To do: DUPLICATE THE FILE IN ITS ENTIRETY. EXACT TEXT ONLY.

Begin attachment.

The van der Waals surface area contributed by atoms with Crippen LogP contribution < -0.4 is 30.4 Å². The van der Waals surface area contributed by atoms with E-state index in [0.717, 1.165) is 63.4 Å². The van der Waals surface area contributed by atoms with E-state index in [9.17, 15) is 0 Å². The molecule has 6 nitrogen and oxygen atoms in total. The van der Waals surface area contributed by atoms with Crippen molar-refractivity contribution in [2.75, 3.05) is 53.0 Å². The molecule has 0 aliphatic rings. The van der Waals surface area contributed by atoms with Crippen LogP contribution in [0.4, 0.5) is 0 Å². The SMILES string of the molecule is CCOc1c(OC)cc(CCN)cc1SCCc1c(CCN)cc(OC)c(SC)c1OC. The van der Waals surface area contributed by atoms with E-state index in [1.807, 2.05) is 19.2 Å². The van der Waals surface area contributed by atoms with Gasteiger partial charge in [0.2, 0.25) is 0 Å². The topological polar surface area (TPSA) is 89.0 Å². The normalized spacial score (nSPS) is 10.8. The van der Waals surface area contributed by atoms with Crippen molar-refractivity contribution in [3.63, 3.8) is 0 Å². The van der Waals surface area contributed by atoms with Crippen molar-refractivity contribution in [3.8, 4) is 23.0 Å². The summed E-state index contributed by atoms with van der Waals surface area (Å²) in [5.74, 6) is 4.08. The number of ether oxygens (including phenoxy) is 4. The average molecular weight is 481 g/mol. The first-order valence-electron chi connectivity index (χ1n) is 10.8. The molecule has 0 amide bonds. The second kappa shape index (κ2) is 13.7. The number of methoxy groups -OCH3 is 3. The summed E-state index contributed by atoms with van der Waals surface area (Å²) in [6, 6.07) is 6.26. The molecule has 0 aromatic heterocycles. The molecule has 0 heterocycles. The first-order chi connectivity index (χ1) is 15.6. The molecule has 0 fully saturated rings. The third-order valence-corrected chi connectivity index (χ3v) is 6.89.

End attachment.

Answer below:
The van der Waals surface area contributed by atoms with Crippen LogP contribution < -0.4 is 30.4 Å². The van der Waals surface area contributed by atoms with E-state index in [0.717, 1.165) is 63.4 Å². The van der Waals surface area contributed by atoms with E-state index in [9.17, 15) is 0 Å². The molecule has 6 nitrogen and oxygen atoms in total. The van der Waals surface area contributed by atoms with Crippen molar-refractivity contribution in [2.75, 3.05) is 53.0 Å². The molecule has 0 aliphatic rings. The van der Waals surface area contributed by atoms with Crippen LogP contribution in [0.4, 0.5) is 0 Å². The SMILES string of the molecule is CCOc1c(OC)cc(CCN)cc1SCCc1c(CCN)cc(OC)c(SC)c1OC. The van der Waals surface area contributed by atoms with E-state index in [1.807, 2.05) is 19.2 Å². The van der Waals surface area contributed by atoms with Gasteiger partial charge in [0.2, 0.25) is 0 Å². The topological polar surface area (TPSA) is 89.0 Å². The normalized spacial score (nSPS) is 10.8. The van der Waals surface area contributed by atoms with Crippen molar-refractivity contribution in [3.63, 3.8) is 0 Å². The van der Waals surface area contributed by atoms with Crippen molar-refractivity contribution in [3.8, 4) is 23.0 Å². The summed E-state index contributed by atoms with van der Waals surface area (Å²) in [5.74, 6) is 4.08. The number of ether oxygens (including phenoxy) is 4. The average molecular weight is 481 g/mol. The first-order valence-electron chi connectivity index (χ1n) is 10.8. The molecule has 0 amide bonds. The second kappa shape index (κ2) is 13.7. The number of methoxy groups -OCH3 is 3. The summed E-state index contributed by atoms with van der Waals surface area (Å²) in [6, 6.07) is 6.26. The molecule has 0 aromatic heterocycles. The molecule has 0 heterocycles. The first-order chi connectivity index (χ1) is 15.6. The molecule has 0 fully saturated rings. The third-order valence-corrected chi connectivity index (χ3v) is 6.89.